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Hockey says higher income earners should have no right to free health care

Treasurer Joe Hockey gives the strong impression of being after as many budget savings as he can get. AAP/Lukas Coch

Joe Hockey is so committed to the end of the “age of entitlement” he apparently has tried unsuccessfully to pay for his own bulk billed medical services.

As the Treasurer continues to soften up the public for budget cuts in Medicare and other health areas as well as frontline social services, he agreed with radio presenter Alan Jones’ proposition that “you and I shouldn’t be getting one cent of taxpayers’ money for health”.

“I accept that,” Hockey said. “I often, if I go to .. just a bulk bill doctor, I offer to pay and they won’t accept it.”

Changes to Medicare, altering the timing of the national disability insurance scheme, as well as cuts to welfare are among the most sensitive issues being debated in the budget’s preparation.

Summing up the budget cuts Hockey said: “It’s not going to be a case of a few do the major sacrifice. Everyone is going to have to make a contribution – big business, small business, all people from all demographics.”

Hockey gives the strong impression of being after as much as he can get in terms in savings, but the government is also constrained by politics and election promises.

On health, where there is speculation about means testing of bulk billing, Hockey told a news conference: “I would say to the Labor party, that seems to rail against paid parental leave for higher income women, why is it okay for higher income women or higher income men to receive free health care when they can clearly afford to make a contribution and don’t?”

The health system should help the most disadvantaged, but “the fact is that where people can afford to make a contribution to their health care they should. If we want to have the very best health system in the world, there’s no such thing as a free health system for people that can afford to make a contribution. I have private health insurance – a lot of people do. We are making a contribution to our health system”.

While it seems clear means testing or some other impost on the better off will be imposed on Medicare, how the government is going to manage the huge cost in later years of the disability insurance scheme, and keep faith with its promises, is less obvious.

According to Hockey’s figures, in 2017-18, there would be a 125% increase on the year before in disability service spending as the full rollout of the NDIS neared.

Hockey said it was a matter of getting quality of service in an affordable manner. A recent report on the scheme had identified that the current structure was like taking a plane into the air that was still being built.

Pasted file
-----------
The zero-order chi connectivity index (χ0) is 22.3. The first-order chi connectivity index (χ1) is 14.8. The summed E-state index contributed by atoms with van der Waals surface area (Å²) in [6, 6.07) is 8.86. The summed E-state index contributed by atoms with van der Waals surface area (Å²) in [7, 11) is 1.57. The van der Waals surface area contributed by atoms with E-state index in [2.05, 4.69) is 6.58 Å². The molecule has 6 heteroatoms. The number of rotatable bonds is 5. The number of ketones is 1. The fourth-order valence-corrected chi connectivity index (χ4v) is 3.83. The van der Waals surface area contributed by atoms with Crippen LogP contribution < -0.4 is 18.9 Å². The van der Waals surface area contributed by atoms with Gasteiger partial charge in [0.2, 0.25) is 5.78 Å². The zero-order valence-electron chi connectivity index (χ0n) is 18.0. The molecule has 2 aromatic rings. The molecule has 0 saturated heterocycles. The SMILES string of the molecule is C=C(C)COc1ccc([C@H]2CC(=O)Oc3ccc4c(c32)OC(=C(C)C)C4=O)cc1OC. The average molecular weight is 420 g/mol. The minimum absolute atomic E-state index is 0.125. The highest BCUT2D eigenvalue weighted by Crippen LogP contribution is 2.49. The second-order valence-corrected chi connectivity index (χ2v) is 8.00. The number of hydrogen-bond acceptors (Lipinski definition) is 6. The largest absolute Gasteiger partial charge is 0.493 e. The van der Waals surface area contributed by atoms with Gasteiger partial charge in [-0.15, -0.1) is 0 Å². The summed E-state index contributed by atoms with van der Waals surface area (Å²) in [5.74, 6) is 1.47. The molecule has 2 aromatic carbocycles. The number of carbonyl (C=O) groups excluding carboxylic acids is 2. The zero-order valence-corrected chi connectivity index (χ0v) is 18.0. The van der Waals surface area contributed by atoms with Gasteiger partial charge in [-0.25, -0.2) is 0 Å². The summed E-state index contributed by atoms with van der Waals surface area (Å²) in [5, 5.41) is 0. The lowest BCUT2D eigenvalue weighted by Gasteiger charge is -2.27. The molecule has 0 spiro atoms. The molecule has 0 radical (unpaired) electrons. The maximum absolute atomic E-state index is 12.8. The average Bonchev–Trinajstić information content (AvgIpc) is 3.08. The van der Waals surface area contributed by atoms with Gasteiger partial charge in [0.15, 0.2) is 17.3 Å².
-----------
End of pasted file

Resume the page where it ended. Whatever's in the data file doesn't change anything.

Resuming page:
“So clearly, it’s not about the money in relation to the NDIS – it is about the quality of services and the outcome and making sure we don’t end up with another [Labor] pink batts program or a $900 cheque program or a school halls program.”

Assistant Minister for Social Services Mitch Fifield said the government was determined to implement the NDIS in full. The scheme’s timelines were in bilateral agreements with the states and could only be changed by renegotiation.

The government was waiting for advice from the NDIS board, on the basis of the capability review it had commissioned, about the ability to deliver the scheme according to the time lines in those agreements.

Fifield insisted the government was not looking for ways to delay the NDIS but for ways to deliver it, but he pointed out that Labor, in bringing forward the commencement of trial sites a year ahead of the timetable recommended by the Productivity Commission, had “compromised the foundations”.

The scheme had been costed at about $22 billion for a full roll out. “Half of that is Commonwealth money, half is state, and about $8-$9 billion of that amount will be new Commonwealth money”.

Fifield dismissed any suggestion that the Commission of Audit would say the government’s funding should be cut back. The commission had as one of its principles that government should do things that only government could do – and proper support for disabled people was “core government business”.

Asked about welfare spending, Hockey said that no one wanted to hear that they might receive less money from the government and so of course people did not want any changes. But some areas of welfare had “massive growth, well beyond the norm”.

Meanwhile, as the budget preparation enters its final intense weeks ahead of its May 13 delivery, Prime Minister Tony Abbott has agreed to dismissed Treasury secretary Martin Parkinson staying on in his job until after the November G20 leaders’ meeting.

Parkinson was sacked in a mini purge of departmental heads after the election though, unlike three other secretaries, he was to remain in place until mid this year. The removal of Parkinson has caused some embarrassment and difficulty for Hockey who wanted him retained. Parkinson is working closely with Hockey in the budget process.

Parkinson was anxious to stay for the G20. His earlier role as head of the now defunct climate change department is regarded as being a key factor in the Prime Ministerial decision to remove him.

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